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Putting Your Best Foot Forward: How to Prepare for a Successful NSERC Site Visit

Video Chapters

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September 24, 2013

41:40

Putting Your Best Foot Forward: How to Prepare for a Successful NSERC Site Visit

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September 24, 2013

1:44

Putting Your Best Foot Forward: How to Prepare for a Successful NSERC Site Visit

Chapter 1

Introduction
An overview of the NSERC site visit process.

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September 24, 2013

6:54

Putting Your Best Foot Forward: How to Prepare for a Successful NSERC Site Visit

Chapter 2

Preparing for the Site Visit

Researchers and research administrators share tips on the logistics of a site visit, including how to create the best agenda for the day. Appearing in this chapter:

  • Majid Bahrami, Principal Investigator, Laboratory for Alternative Energy Conversion, and Associate Professor, Simon Fraser University
  • Milena Corredig, NSERC/Ontario Dairy Council Industrial Research Chair in Dairy Technology, University of Guelph
  • Graham Gagnon, NSERC/Halifax Regional Water Commission Industrial Research Chair in Water Quality and Treatment, Dalhousie University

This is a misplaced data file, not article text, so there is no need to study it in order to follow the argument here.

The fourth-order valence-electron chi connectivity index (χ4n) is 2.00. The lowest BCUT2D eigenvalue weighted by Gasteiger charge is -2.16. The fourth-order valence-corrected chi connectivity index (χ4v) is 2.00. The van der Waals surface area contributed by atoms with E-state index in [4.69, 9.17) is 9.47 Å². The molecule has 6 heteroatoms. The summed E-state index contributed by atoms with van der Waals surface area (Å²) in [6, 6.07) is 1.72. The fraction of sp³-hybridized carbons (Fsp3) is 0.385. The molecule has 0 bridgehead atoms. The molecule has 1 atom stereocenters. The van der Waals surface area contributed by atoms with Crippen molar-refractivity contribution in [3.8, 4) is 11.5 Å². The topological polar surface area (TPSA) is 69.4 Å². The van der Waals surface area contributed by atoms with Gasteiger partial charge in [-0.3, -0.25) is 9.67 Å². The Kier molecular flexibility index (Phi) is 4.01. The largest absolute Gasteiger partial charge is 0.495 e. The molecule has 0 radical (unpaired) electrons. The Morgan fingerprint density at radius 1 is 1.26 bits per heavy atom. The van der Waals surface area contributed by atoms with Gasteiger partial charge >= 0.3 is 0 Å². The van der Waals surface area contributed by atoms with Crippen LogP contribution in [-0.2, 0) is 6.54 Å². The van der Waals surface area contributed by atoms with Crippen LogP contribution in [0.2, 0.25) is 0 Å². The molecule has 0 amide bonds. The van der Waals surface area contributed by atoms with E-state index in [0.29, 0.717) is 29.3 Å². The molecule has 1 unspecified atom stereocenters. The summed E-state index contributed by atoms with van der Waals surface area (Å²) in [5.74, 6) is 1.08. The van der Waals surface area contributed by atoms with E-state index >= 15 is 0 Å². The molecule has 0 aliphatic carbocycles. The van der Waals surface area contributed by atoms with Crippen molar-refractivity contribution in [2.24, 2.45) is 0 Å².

• Minodora Iordan, Research Facilitator, Faculty of Engineering and Computer Science, Office of Research, Concordia University
  • Robert Luke, Assistant Vice-President, Research and Innovation, George Brown College
  • Audrey Penner, Director of Adult Education, Learner Supports, and Applied Research, Holland College
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September 24, 2013

5:17

Putting Your Best Foot Forward: How to Prepare for a Successful NSERC Site Visit

Chapter 3

The Site Visit Committee Chair

Two experienced site visit committee chairs speak about what they look for from a strong application, and share how they prepare to chair a site visit committee. Appearing in this chapter:

  • Digvir S. Jayas Vice-President (Research and International), University of Manitoba
  • Clément Fortin, President and CEO, Consortium for Research and Innovation in Aerospace in Quebec (CRIAQ)
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September 24, 2013

3:44

Putting Your Best Foot Forward: How to Prepare for a Successful NSERC Site Visit

Chapter 4

The Role of Site Visit Committee Members

Researchers and industrial partners talk about how they prepare to participate in a site visit committee visit. Appearing in this chapter:

  • Malcolm Butler, Dean of Science, Carleton University
  • Kevin Dickson, Division Innovation Manager, Parker Hannafin Corporation
  • Graham Gagnon, NSERC/Halifax Regional Water Commission Industrial Research Chair in Water Quality and Treatment, Dalhousie University
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September 24, 2013

7:26

Putting Your Best Foot Forward: How to Prepare for a Successful NSERC Site Visit

Chapter 5

Preparing for the Site Visit: the Applicant’s Preparation and Presentation